Getting High in the Mid-Atlantic

Roger Pierson summited Montana’s Granite Peak in 2016. Photograph Courtesy of Roger B. Pierson Jr.
Roger Pierson summited Montana’s Granite Peak in 2016. Photograph Courtesy of Roger B. Pierson Jr.

Interested in highpointing? You could begin with the six points of the Mid-Atlantic. Directions to each site, along with more information on each can be found at

To connect with like-minded souls, you might also join the Highpointers Club—a group that has helped mark some points with unofficial signs and plaques.

District of Columbia: Fort Reno, also known as Point Reno (409 feet). The site of an old fort that was involved in the only Civil War battle in the city, this park in Tenleytown is run by the National Park Service. A brass survey marker flush with the lawn designates the high point, which might be one of the hardest high points to find without the exact coordinates. The point is close to the parking area in front of Alice Deal Middle School, up a small rise through the trees, and 50 feet north of the tallest oak tree within sight of the small stage.

Nearby: The 1903 Reno School, built for African-Americans during segregation.

Delaware: Ebright Azimuth (448 feet). Not much of a hill—or a destination—Ebright Azimuth is simply a spot marked by a monument sign and a USGS benchmark disk along Ebright Road in a suburban neighborhood. It’s the second-lowest state high point, after Florida’s.

Nearby: Winterthur Museum, Garden & Library in Wilmington.

Pennsylvania: Mount Davis (3,213 feet). Near the Maryland border in Forbes State Forest, Mount Davis is the highest knob on the long, flat ridge of Negro Mountain, which extends for 30 miles. The top—reachable by a hike of as little as 0.8 mile—features a 50-foot-tall metal observation tower with brass plates that explain the region’s geology.

Nearby: Flight 93 National Memorial in Stoystown.

Maryland: Backbone Mountain (3,360 feet). A 30-minute hike on a chopped-up, muddy, private coal-company logging road through West Virginia woodlands gets you to the top of this summit, in the panhandle of Maryland near the border with West Virginia. A panoramic view of the rolling, forested Allegheny Mountains awaits. It’s not necessarily postcard material, but the vantage point looks out over an undeveloped landscape, which is rare to find these days.

Nearby: What claims to be the smallest church in the lower 48 states, Our Lady of the Pines, near Horse Shoe Run, West Virginia.

West Virginia: Spruce Knob (4,863 feet). The highest point in the Allegheny Mountains and the highest in the Chesapeake Bay watershed, Spruce Knob, in the eastern part of the state, is in a remote, alpine environment, covered in dense boreal forest similar to Canada’s. It’s a walk or drive, with an observation tower for long-distance views over the stunted, misshapen spruce trees battered by wind. Free of light pollution, it’s also a great place for stargazing. As one highpointer-blogger said of Spruce Knob’s appeal: “Sometimes visiting a state high point has an ‘Okay, been there, done that, and not going back’ feel, and other times it has more of an ‘I need to come back and explore’ feel.”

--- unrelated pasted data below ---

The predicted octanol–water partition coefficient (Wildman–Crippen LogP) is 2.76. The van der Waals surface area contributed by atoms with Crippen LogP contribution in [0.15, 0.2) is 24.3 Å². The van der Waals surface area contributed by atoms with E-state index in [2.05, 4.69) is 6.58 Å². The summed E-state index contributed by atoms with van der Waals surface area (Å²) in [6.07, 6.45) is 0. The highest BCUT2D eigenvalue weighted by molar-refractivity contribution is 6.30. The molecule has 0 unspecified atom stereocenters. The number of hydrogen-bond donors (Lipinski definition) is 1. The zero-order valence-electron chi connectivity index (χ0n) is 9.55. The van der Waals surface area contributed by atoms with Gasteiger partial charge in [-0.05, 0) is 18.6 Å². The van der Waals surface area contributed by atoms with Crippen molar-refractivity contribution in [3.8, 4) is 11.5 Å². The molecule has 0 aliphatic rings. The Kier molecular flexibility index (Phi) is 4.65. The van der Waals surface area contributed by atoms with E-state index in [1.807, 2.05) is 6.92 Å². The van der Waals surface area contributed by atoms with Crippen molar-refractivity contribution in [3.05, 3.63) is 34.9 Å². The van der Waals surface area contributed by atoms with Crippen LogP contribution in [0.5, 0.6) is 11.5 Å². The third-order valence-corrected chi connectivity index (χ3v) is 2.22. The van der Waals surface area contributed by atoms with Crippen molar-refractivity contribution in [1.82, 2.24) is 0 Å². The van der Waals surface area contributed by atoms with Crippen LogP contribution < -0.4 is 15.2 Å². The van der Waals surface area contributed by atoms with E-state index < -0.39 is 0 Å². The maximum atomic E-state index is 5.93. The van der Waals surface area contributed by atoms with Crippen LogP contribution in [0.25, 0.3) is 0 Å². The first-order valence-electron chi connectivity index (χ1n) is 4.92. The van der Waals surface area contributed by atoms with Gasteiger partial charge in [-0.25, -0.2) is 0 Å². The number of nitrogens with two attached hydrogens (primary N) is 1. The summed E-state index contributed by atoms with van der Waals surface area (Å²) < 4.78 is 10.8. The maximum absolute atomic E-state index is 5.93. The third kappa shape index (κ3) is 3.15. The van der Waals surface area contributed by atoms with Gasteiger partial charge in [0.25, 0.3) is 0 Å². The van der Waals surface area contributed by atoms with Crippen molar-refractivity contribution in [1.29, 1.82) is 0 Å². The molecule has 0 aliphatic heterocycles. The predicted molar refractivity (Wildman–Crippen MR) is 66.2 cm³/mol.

Nearby: Seneca Rocks, a formation of upright “fins,” a popular area for rock climbing and hiking in the Spruce Knob–Seneca Rocks National Recreation Area of Monongahela National Forest.

Virginia: Mount Rogers (5,729 feet). Mount Rogers, in the southwestern part of the state, is all about the journey, not the destination. An all-day, eight-mile round-trip trek takes fit hikers past wild ponies in the open pasture of Grayson Highlands State Park, rock-studded scrubby brush and rhododendron thickets, and bald ridge tops and Appalachian Trail through-hikers. The official high point is in a southern Appalachian spruce forest—“fairy-tale-like, dense, and fragrant,” says Sargon de Jesus—with absolutely no view.

Nearby: Hungry Mother State Park in Marion, where you can relax by renting a cabin, swimming, paddleboarding, or going on a mellow hike.

Embrace Obsession

Other local milestones to check off

➜ Visit all 40 boundary stones for the original District of Columbia.

➜ Visit all 19 National Park Service sites in and around DC with remaining vestiges of Civil War forts and batteries.

➜ Visit every National Park Service site in DC (25), Maryland (18), or Virginia (22).

➜ Bike the entire 184-mile C&O Canal towpath.

➜ Hike all 500 miles of trail in Shenandoah National Park (the “Shenandoah 500”).

➜ Hike the 101 miles of Appalachian Trail through Shenandoah National Park.

➜ Hike the 41 miles of Appalachian Trail in Maryland, 229 miles in Pennsylvania, or 554 miles in Virginia.

This article appeared in the April 2018 issue of Washingtonian.